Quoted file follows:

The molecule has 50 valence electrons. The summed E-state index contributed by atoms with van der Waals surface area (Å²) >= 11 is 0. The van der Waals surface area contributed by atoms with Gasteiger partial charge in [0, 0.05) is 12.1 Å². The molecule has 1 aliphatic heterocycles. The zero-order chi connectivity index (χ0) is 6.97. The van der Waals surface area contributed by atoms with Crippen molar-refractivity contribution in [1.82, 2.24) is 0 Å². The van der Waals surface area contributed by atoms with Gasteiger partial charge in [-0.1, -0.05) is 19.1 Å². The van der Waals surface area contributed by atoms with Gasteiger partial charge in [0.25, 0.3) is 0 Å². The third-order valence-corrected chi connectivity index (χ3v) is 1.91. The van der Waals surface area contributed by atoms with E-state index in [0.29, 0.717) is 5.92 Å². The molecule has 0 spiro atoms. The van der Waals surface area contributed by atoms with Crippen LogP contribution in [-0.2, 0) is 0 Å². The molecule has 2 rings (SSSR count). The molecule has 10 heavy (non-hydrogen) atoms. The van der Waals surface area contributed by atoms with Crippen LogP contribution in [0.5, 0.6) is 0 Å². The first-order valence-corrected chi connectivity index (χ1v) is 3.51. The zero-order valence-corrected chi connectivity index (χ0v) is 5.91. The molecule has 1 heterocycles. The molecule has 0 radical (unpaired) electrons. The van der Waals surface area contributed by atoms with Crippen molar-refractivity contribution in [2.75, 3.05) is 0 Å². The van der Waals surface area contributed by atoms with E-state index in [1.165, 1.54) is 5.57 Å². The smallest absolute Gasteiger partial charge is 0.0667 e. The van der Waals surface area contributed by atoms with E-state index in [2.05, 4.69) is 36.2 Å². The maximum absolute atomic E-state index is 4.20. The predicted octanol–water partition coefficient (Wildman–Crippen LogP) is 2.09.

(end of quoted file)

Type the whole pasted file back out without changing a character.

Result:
The molecule has 50 valence electrons. The summed E-state index contributed by atoms with van der Waals surface area (Å²) >= 11 is 0. The van der Waals surface area contributed by atoms with Gasteiger partial charge in [0, 0.05) is 12.1 Å². The molecule has 1 aliphatic heterocycles. The zero-order chi connectivity index (χ0) is 6.97. The van der Waals surface area contributed by atoms with Crippen molar-refractivity contribution in [1.82, 2.24) is 0 Å². The van der Waals surface area contributed by atoms with Gasteiger partial charge in [-0.1, -0.05) is 19.1 Å². The van der Waals surface area contributed by atoms with Gasteiger partial charge in [0.25, 0.3) is 0 Å². The third-order valence-corrected chi connectivity index (χ3v) is 1.91. The van der Waals surface area contributed by atoms with E-state index in [0.29, 0.717) is 5.92 Å². The molecule has 0 spiro atoms. The van der Waals surface area contributed by atoms with Crippen LogP contribution in [-0.2, 0) is 0 Å². The molecule has 2 rings (SSSR count). The molecule has 10 heavy (non-hydrogen) atoms. The van der Waals surface area contributed by atoms with Crippen LogP contribution in [0.5, 0.6) is 0 Å². The first-order valence-corrected chi connectivity index (χ1v) is 3.51. The zero-order valence-corrected chi connectivity index (χ0v) is 5.91. The molecule has 1 heterocycles. The molecule has 0 radical (unpaired) electrons. The van der Waals surface area contributed by atoms with Crippen molar-refractivity contribution in [2.75, 3.05) is 0 Å². The van der Waals surface area contributed by atoms with E-state index in [1.165, 1.54) is 5.57 Å². The smallest absolute Gasteiger partial charge is 0.0667 e. The van der Waals surface area contributed by atoms with E-state index in [2.05, 4.69) is 36.2 Å². The maximum absolute atomic E-state index is 4.20. The predicted octanol–water partition coefficient (Wildman–Crippen LogP) is 2.09.